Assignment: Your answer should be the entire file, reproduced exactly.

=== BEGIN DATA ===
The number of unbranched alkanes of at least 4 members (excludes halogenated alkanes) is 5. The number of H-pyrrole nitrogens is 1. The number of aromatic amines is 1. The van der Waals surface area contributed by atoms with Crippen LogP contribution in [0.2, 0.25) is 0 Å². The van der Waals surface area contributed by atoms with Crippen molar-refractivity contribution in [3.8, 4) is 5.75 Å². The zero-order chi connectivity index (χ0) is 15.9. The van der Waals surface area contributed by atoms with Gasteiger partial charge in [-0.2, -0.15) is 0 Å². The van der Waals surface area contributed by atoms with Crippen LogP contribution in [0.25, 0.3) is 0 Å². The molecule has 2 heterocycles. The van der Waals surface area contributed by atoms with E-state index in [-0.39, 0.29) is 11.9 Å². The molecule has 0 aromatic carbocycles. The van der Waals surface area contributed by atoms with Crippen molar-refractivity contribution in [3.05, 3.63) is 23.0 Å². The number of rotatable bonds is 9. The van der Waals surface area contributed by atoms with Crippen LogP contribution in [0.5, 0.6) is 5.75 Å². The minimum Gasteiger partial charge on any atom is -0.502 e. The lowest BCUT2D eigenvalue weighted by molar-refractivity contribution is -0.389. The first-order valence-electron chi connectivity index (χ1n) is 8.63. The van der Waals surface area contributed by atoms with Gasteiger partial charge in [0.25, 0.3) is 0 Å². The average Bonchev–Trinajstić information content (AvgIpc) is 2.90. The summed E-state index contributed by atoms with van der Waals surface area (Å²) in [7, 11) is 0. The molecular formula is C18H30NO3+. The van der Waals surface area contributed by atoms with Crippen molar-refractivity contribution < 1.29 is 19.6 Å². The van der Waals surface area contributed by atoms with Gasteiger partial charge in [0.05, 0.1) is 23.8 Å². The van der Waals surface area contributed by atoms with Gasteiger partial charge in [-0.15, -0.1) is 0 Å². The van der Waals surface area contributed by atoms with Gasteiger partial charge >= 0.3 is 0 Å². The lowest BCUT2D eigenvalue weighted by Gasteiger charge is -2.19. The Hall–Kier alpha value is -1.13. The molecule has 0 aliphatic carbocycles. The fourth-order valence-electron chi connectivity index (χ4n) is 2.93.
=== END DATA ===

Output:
The number of unbranched alkanes of at least 4 members (excludes halogenated alkanes) is 5. The number of H-pyrrole nitrogens is 1. The number of aromatic amines is 1. The van der Waals surface area contributed by atoms with Crippen LogP contribution in [0.2, 0.25) is 0 Å². The van der Waals surface area contributed by atoms with Crippen molar-refractivity contribution in [3.8, 4) is 5.75 Å². The zero-order chi connectivity index (χ0) is 15.9. The van der Waals surface area contributed by atoms with Gasteiger partial charge in [-0.2, -0.15) is 0 Å². The van der Waals surface area contributed by atoms with Crippen LogP contribution in [0.25, 0.3) is 0 Å². The molecule has 2 heterocycles. The van der Waals surface area contributed by atoms with E-state index in [-0.39, 0.29) is 11.9 Å². The molecule has 0 aromatic carbocycles. The van der Waals surface area contributed by atoms with Crippen molar-refractivity contribution in [3.05, 3.63) is 23.0 Å². The number of rotatable bonds is 9. The van der Waals surface area contributed by atoms with Crippen LogP contribution in [0.5, 0.6) is 5.75 Å². The minimum Gasteiger partial charge on any atom is -0.502 e. The lowest BCUT2D eigenvalue weighted by molar-refractivity contribution is -0.389. The first-order valence-electron chi connectivity index (χ1n) is 8.63. The van der Waals surface area contributed by atoms with Gasteiger partial charge in [0.25, 0.3) is 0 Å². The average Bonchev–Trinajstić information content (AvgIpc) is 2.90. The summed E-state index contributed by atoms with van der Waals surface area (Å²) in [7, 11) is 0. The molecular formula is C18H30NO3+. The van der Waals surface area contributed by atoms with Crippen molar-refractivity contribution < 1.29 is 19.6 Å². The van der Waals surface area contributed by atoms with Gasteiger partial charge in [0.05, 0.1) is 23.8 Å². The van der Waals surface area contributed by atoms with Gasteiger partial charge in [-0.15, -0.1) is 0 Å². The van der Waals surface area contributed by atoms with Gasteiger partial charge >= 0.3 is 0 Å². The lowest BCUT2D eigenvalue weighted by Gasteiger charge is -2.19. The Hall–Kier alpha value is -1.13. The molecule has 0 aliphatic carbocycles. The fourth-order valence-electron chi connectivity index (χ4n) is 2.93.